Revisiting the Income, Energy Consumption and Carbon Emissions Nexus: New Evidence from Quantile Regression for Different Country Groups
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AbstractThe Environment Kuznets Curve (EKC) hypothesis has been widely tested in the energy economics literature. However, previous studies focused only on the mean effects and have not yet examined the role of pollution levels in the income-pollution nexus. This paper uses quantile regression to reexamine the effect of economic growth and energy consumption on dioxide carbon (CO2) emissions for five panels of 59 countries. The results reveal that energy consumption increases CO2 emissions in all panels, the effect being larger in low pollution countries. They also provide evidence supporting the EKC hypothesis for Sub-Saharan, American and European countries at all quantiles, and for Asian and MENA countries at lower levels of CO2 emissions. These findings suggest that economic growth is not everywhere and always the cause and the cure of pollution. Therefore, environmental control policies should be tailored differently across low and high pollution countries.Keywords: Carbon dioxide (CO2) emissions, economic growth, energy consumption, quantile regressionJEL Classifications: C23, F18, O58, Q53.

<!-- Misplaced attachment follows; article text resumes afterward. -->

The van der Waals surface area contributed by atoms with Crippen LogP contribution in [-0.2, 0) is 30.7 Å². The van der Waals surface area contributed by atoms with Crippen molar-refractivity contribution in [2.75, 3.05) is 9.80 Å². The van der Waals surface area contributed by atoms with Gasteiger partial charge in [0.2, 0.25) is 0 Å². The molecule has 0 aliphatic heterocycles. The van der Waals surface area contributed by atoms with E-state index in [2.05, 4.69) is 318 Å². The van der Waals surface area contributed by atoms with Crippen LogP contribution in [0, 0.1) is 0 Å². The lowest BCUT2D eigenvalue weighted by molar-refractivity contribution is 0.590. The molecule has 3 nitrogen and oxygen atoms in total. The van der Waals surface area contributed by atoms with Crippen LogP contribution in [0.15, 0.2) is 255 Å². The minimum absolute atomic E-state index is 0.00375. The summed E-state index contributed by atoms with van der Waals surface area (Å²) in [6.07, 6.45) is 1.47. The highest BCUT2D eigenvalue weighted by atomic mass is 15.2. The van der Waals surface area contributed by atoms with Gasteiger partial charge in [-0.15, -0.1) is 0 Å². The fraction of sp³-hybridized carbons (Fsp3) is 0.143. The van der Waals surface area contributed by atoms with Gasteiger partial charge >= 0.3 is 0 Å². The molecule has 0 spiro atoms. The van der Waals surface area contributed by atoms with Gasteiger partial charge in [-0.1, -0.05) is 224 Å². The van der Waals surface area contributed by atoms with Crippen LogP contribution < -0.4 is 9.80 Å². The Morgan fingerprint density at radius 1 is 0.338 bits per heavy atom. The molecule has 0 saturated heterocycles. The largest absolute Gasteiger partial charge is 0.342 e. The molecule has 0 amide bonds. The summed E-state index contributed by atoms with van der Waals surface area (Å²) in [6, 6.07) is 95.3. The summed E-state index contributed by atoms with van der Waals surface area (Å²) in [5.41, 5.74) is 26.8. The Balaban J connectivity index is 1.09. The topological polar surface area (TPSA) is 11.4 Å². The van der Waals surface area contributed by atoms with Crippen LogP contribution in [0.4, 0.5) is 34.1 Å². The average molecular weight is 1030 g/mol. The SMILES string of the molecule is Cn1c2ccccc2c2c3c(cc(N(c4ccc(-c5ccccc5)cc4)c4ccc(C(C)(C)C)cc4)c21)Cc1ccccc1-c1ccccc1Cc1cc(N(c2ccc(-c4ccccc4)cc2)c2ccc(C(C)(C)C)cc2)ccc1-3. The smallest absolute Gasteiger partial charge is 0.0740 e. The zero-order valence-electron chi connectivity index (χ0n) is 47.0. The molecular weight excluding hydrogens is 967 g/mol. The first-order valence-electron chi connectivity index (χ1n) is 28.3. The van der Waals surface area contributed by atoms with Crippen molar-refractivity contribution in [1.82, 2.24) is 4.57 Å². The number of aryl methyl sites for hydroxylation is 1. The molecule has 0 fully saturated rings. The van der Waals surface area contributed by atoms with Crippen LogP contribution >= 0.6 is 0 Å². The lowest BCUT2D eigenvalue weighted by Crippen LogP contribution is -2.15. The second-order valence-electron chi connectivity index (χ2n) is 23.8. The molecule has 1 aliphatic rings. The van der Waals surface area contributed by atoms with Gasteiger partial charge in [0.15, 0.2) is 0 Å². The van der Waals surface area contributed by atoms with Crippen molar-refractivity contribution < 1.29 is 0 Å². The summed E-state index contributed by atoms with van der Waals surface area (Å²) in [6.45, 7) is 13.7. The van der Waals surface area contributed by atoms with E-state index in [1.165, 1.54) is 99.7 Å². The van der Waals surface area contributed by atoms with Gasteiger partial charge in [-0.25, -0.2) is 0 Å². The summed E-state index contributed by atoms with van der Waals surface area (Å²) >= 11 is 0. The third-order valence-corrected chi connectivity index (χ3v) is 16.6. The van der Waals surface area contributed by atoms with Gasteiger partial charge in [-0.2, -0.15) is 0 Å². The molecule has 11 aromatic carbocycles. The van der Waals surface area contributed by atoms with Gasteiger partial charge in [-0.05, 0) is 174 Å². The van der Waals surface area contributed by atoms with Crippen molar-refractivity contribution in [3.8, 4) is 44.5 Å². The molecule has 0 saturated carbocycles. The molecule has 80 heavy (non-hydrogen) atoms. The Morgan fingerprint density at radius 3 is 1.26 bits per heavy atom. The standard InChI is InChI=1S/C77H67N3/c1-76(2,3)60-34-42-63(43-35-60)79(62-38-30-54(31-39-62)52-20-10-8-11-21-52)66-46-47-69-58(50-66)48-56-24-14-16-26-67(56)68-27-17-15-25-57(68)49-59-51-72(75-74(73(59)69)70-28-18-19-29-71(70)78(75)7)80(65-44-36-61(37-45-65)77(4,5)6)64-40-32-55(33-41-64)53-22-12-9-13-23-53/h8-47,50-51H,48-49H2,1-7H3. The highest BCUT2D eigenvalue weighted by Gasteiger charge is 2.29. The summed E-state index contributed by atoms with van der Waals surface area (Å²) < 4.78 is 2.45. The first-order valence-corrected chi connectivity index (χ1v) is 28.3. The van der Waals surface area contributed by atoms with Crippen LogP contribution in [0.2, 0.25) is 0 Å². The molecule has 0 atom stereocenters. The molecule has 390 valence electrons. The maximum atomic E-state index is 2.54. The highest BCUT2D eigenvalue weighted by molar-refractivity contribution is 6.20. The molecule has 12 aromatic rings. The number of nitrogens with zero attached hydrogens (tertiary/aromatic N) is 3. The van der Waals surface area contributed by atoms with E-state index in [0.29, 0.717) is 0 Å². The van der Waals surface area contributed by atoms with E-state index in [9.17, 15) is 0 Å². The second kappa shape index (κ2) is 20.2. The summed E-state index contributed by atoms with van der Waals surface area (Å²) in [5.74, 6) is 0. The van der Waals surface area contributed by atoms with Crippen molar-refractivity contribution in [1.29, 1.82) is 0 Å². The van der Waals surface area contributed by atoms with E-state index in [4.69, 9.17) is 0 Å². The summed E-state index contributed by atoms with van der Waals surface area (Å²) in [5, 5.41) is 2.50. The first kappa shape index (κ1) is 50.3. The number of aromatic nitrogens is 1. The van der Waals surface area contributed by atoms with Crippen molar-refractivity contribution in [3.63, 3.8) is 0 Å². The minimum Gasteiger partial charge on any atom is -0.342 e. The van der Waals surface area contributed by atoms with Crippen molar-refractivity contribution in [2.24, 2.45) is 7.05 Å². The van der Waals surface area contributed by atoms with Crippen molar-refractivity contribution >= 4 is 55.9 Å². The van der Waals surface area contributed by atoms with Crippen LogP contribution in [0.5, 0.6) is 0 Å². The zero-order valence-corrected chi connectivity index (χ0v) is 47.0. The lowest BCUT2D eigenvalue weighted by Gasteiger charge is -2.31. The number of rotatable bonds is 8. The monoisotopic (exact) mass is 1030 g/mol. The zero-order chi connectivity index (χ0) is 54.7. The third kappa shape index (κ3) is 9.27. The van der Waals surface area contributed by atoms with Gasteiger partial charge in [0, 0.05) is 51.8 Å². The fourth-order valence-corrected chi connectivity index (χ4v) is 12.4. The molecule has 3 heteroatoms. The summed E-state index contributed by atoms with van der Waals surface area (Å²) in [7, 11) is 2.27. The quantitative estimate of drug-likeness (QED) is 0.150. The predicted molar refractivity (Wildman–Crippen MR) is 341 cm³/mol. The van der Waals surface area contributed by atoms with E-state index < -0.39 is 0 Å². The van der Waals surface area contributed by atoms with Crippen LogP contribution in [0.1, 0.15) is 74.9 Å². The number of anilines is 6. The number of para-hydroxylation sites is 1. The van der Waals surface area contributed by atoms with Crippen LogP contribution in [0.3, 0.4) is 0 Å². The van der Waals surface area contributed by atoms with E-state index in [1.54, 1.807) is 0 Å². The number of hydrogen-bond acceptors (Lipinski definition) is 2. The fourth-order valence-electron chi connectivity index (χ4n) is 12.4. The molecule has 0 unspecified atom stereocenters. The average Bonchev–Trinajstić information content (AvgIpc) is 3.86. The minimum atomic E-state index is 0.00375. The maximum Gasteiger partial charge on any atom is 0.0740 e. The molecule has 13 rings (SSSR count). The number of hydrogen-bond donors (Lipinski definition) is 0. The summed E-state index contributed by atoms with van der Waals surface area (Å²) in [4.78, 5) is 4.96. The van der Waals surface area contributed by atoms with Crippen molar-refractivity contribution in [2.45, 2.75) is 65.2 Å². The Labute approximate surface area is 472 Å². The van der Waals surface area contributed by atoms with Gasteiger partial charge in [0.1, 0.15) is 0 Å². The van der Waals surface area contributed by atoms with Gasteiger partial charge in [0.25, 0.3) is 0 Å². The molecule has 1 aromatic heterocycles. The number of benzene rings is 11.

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How to Cite
Keho, Y. (2017). Revisiting the Income, Energy Consumption and Carbon Emissions Nexus: New Evidence from Quantile Regression for Different Country Groups. International Journal of Energy Economics and Policy, 7(3), 356–363. Retrieved from https://www.econjournals.com/index.php/ijeep/article/view/4772